To promote domestic circulation, in December 2021, Xi proposed building a “unified national market” and leveraging the unified market to “agglomerate resources, promote growth, encourage innovation, optimize labor division, and enhance competition.” Furthermore, Xi has repeatedly emphasized the necessity of establishing and improving a new whole-of-nation system to achieve breakthroughs in core technologies in the face of with increasingly stringent U.S. export controls. The goal is to fully use the state’s power in concentrating resources to strengthen China’s indigenous technology development and innovation capacity.
What are the biggest economic challenges China could face during Xi’s third term?
There are two urgent internal challenges to the Chinese economy: weak domestic demand and swelling debt, both of which are tied to the troubled property market. A slowdown in the property market and construction is depressing demand in major industrial sectors, such as steel, concrete, and chemicals, and suppressing demand for consumer goods, such as home appliances and interior decorations. Furthermore, the slowdown in property development is reducing local governments’ revenues from land-use right sales, further straining their fiscal capacity and exacerbating their indebtedness. In addition, a colossal mortgage burden is further constraining households’ consumption. All these factors indicate that there will be no easy way to promote domestic circulation during Xi’s third term.
China also risks getting old before getting rich over the next few decades. It is struggling with low birth rates, an aging population, and growing pension costs and social security expenditures. However, demographic change is not a crisis on its own; a lack of proper policy response is. The Chinese government has responded to the demographic change with the launch of a three-child policy and vowed to strengthen its childcare and social health-care systems. These responses will add fiscal pressure going forward.
The most significant external challenge to the Chinese economy is heightened geopolitical tensions between China and the West, especially between China and the United States. China is likely to be slapped with broader and more stringent U.S. export controls, which will severely restrict its access to cutting-edge technologies and high-tech manufacturing equipment in strategic industries such as those for semiconductors, artificial intelligence, and quantum computing. The deteriorating relationship between China and the European Union could also prevent China from obtaining restricted technologies from European markets.
What’s next for China’s trade relations with the United States?
The lack of pro-reform minds on the new Politburo Standing Committee suggests that China’s trade policy and diplomacy are likely to be more assertive and less conciliatory, increasing the risk of escalating U.S.-China trade tensions. A less reform-oriented Chinese core leadership that prioritizes domestic circulation will likely draw increased criticism from U.S. lawmakers and prompt some U.S. businesses to reevaluate their positions in China.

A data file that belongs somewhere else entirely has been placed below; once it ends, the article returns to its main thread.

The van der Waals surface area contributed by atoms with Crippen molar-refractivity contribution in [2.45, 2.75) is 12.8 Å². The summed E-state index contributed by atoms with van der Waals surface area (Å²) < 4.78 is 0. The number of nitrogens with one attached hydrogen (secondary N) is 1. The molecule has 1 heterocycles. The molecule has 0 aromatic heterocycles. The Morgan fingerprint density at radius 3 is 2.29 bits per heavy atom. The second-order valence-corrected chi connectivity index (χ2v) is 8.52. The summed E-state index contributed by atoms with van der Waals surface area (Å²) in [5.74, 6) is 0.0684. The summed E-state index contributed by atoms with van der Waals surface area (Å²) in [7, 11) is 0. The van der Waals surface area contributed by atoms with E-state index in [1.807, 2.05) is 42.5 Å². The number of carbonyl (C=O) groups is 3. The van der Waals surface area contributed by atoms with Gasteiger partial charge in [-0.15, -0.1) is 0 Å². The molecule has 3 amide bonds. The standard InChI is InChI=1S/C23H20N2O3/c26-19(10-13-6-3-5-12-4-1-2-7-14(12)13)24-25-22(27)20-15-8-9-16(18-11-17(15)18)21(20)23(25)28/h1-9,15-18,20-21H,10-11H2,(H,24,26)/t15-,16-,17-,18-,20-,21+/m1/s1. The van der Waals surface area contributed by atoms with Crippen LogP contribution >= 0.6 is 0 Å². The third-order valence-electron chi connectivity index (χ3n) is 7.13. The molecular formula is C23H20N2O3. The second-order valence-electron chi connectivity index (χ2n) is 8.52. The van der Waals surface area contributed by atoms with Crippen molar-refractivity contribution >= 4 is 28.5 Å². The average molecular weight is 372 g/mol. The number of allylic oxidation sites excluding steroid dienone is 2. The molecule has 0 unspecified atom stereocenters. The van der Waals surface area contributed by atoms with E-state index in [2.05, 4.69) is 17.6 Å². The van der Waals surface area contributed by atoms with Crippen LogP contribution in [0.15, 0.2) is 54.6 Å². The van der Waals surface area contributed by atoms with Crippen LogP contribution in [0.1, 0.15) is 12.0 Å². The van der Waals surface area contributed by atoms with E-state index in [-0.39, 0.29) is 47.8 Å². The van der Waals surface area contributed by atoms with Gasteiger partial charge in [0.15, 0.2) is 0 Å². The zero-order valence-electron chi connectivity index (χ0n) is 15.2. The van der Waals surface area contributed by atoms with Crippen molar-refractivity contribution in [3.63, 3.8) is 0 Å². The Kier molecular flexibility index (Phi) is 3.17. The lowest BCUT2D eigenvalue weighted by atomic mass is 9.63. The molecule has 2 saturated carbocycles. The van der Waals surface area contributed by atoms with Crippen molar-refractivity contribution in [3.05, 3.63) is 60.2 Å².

The Joe Biden administration is expected to expand stringent export controls to more industries that China considers strategic, which will make it extremely difficult and costly for Xi to develop indigenous innovation capacity in China. Washington could be more inclined to press Beijing on unfair trade practices and resort to tariffs and non-tariff barriers, especially in areas where China enjoys a comparative advantage, such as solar panel and wind turbine production. Xi and his loyalists are unlikely to make easy compromises. A quick reconciliation in times of trade tension will be less likely.
To be sure, trade with China is still crucial for the U.S. economy and the American people. U.S. exports of goods and services to China supported an estimated 758,000 U.S. jobs in 2019, the latest year for which such data is available. China was the third-largest trade partner of the United States in 2021. Only 1 percent [PDF] of the $151.1 billion of U.S. exports to China in 2021 was subject to a license requirement by the U.S. Commerce Department’s Bureau of Industry and Security.
Tensions in U.S.-China trade relations will likely continue concentrating on the small but highly sensitive areas. Media focus on these high-tension areas gives the impression that the United States and China are heading towards a full-scale trade decoupling. However, in reality, the countries will remain important trading partners for the foreseeable future. Both Beijing and Washington should resist the temptation of playing the blame game and escalating tensions.